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Understanding the events initiating glioblastoma

Fast facts

  • Official title: A 3D intact tissue analysis approach for the cellular and molecular dissection of a novel BMI1/Ephrin connection in human glioblastomas
  • Lead researcher: Dr Thomas Millner
  • Where: Queen Mary University, London
  • When: October 2016 – October 2019
  • Cost: £246,281
  • Research type: Adult, Glioblastoma (High Grade), Clinical Research Training Fellowship, Academic

The Brain Tumour Charity supports clinical research training fellowships to encourage and support new research talent in neuro-oncology. These fellowships will provide up to three years’ support for clinically qualified, active professionals to undertake specialised or further research training in the bio-medical sciences within the UK.

Understanding the events initiating glioblastoma

In order to treat glioblastomas, it is important to understand the characteristics and the events initiating this tumour type. As part of his clinical research training fellowship, Dr Thomas Millner is researching epigenetic modifications, an important aspect of glioblastoma development.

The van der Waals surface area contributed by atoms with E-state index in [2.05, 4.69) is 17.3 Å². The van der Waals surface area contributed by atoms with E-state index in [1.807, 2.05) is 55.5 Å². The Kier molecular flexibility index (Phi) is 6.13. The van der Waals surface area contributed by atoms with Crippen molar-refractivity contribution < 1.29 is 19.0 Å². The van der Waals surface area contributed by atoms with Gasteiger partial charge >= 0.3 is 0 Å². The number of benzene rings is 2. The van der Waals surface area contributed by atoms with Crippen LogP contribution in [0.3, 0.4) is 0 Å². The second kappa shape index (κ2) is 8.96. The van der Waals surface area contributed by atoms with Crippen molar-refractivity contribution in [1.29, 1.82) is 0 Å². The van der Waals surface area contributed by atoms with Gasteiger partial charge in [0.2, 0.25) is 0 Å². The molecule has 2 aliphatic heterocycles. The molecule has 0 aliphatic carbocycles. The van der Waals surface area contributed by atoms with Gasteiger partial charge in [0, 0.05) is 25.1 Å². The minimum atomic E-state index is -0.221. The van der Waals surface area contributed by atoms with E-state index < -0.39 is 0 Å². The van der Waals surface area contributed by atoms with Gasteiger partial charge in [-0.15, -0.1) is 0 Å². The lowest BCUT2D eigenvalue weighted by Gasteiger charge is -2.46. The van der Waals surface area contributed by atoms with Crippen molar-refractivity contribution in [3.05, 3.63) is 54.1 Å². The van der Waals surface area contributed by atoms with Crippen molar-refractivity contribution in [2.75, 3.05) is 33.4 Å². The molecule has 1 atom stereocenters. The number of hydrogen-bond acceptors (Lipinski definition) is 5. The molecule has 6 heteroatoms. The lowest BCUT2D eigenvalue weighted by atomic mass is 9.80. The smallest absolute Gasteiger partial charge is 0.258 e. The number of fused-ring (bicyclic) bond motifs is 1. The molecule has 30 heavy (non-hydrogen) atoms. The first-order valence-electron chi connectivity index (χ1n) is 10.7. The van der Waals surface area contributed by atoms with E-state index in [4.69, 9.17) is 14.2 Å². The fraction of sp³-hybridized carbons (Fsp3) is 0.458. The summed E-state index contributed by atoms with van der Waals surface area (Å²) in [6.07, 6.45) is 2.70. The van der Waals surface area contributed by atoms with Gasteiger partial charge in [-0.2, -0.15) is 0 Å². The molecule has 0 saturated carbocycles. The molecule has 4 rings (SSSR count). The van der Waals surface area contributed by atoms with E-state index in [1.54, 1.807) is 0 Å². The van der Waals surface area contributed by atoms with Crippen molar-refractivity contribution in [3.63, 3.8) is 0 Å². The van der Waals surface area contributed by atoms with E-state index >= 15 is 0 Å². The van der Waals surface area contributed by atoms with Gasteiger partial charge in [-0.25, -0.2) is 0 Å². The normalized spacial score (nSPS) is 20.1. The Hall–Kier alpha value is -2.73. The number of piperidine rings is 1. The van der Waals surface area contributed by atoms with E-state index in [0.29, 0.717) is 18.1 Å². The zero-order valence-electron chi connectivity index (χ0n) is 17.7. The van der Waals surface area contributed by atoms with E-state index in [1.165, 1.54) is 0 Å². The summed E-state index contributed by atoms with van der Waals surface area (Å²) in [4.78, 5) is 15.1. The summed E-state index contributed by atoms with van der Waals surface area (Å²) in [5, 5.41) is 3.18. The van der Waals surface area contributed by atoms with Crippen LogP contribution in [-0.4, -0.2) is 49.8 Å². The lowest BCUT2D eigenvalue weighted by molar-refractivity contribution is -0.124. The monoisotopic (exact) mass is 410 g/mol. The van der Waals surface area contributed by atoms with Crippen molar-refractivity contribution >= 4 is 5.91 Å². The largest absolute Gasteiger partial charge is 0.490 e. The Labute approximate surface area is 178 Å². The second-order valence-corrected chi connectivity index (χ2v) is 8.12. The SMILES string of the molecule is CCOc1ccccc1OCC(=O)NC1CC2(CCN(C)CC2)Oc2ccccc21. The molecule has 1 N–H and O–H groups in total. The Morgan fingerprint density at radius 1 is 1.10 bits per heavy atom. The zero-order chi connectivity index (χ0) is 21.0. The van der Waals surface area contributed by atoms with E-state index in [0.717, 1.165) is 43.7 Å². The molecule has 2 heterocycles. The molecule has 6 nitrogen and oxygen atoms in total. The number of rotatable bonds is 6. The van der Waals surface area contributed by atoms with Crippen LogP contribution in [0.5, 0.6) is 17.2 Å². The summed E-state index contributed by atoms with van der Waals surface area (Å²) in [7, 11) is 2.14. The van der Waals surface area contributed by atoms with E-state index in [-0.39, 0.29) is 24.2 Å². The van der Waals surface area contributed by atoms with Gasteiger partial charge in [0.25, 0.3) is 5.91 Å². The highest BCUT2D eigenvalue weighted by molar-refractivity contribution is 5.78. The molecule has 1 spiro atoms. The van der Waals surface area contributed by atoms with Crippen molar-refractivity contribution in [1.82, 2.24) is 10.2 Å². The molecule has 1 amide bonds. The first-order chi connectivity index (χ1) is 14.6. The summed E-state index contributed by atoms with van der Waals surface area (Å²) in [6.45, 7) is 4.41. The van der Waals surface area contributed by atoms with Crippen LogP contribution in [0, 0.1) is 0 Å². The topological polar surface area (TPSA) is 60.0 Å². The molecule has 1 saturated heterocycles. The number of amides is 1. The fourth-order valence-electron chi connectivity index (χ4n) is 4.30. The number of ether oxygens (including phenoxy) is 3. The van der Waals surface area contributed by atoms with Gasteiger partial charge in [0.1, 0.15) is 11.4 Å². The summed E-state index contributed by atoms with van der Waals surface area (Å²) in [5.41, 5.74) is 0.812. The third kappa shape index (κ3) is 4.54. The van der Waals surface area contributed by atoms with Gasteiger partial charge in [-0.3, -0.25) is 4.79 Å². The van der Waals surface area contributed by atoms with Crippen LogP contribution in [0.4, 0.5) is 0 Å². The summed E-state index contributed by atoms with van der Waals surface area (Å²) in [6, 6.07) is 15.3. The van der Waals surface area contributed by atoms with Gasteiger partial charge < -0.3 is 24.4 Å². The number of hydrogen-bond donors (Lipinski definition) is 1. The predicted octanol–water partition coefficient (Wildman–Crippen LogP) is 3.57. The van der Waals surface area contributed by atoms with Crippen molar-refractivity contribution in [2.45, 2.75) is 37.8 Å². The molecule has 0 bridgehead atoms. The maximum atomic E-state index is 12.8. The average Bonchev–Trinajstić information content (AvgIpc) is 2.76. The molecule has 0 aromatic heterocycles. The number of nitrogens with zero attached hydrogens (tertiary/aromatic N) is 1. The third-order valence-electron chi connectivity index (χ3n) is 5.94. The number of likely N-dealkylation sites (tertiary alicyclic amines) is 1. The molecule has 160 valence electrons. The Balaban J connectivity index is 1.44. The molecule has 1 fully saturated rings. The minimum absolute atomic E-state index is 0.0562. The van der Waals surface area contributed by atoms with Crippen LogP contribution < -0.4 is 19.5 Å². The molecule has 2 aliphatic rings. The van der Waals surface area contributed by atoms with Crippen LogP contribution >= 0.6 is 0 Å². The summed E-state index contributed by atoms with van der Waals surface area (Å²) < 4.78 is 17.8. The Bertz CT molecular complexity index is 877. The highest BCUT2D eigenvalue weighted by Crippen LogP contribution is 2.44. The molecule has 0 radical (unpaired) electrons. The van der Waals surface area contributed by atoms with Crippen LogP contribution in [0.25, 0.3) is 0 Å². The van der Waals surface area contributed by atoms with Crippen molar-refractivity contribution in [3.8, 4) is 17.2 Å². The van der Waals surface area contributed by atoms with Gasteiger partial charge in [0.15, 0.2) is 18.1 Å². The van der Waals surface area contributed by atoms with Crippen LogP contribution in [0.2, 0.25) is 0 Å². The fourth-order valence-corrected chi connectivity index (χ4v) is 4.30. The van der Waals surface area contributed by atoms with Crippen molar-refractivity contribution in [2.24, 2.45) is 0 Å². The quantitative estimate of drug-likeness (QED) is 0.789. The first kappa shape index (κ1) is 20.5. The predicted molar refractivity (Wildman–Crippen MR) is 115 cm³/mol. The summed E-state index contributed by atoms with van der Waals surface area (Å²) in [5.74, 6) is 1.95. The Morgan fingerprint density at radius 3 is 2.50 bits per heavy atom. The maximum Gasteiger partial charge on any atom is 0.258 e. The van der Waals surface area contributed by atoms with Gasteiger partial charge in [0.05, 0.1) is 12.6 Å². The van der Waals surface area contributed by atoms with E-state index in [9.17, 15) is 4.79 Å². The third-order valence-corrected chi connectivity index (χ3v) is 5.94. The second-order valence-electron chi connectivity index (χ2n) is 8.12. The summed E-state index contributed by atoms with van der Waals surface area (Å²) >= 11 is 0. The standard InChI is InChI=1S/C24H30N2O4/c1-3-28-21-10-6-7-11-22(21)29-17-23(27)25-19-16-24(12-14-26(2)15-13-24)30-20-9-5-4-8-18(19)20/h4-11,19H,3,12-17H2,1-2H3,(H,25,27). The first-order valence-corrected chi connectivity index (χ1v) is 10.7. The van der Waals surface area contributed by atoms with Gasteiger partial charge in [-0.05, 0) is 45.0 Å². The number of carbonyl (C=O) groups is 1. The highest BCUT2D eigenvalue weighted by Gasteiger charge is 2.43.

Epigenetic modifications are changes to the structure of DNA, which then affect the manner in which genes are expressed in cells.

Previous research has shown that Bmi1 is an important gene involved in the epigenetic modifications of DNA.

The aim of Dr Millner’s research is to determine if the relationship between Bmi1 and the genes it regulates exists in human glioblastoma cells and if it can be targeted with therapeutics. To accomplish this, the research team will examine the cellular and molecular properties of human glioblastoma cells collected from tumour samples.

This project will provide a better understanding of the mechanisms contributing to glioblastoma development and maintenance.

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Research is the only way we will discover kinder, more effective treatments and, ultimately, stamp out brain tumours – for good! However, brain tumours are complex and research in to them takes a great deal of time and money.

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Dr Thomas Millner, Clinical Research Fellow, The Blizard Institute of Cell and Molecular Science in London, Queen Mary University, London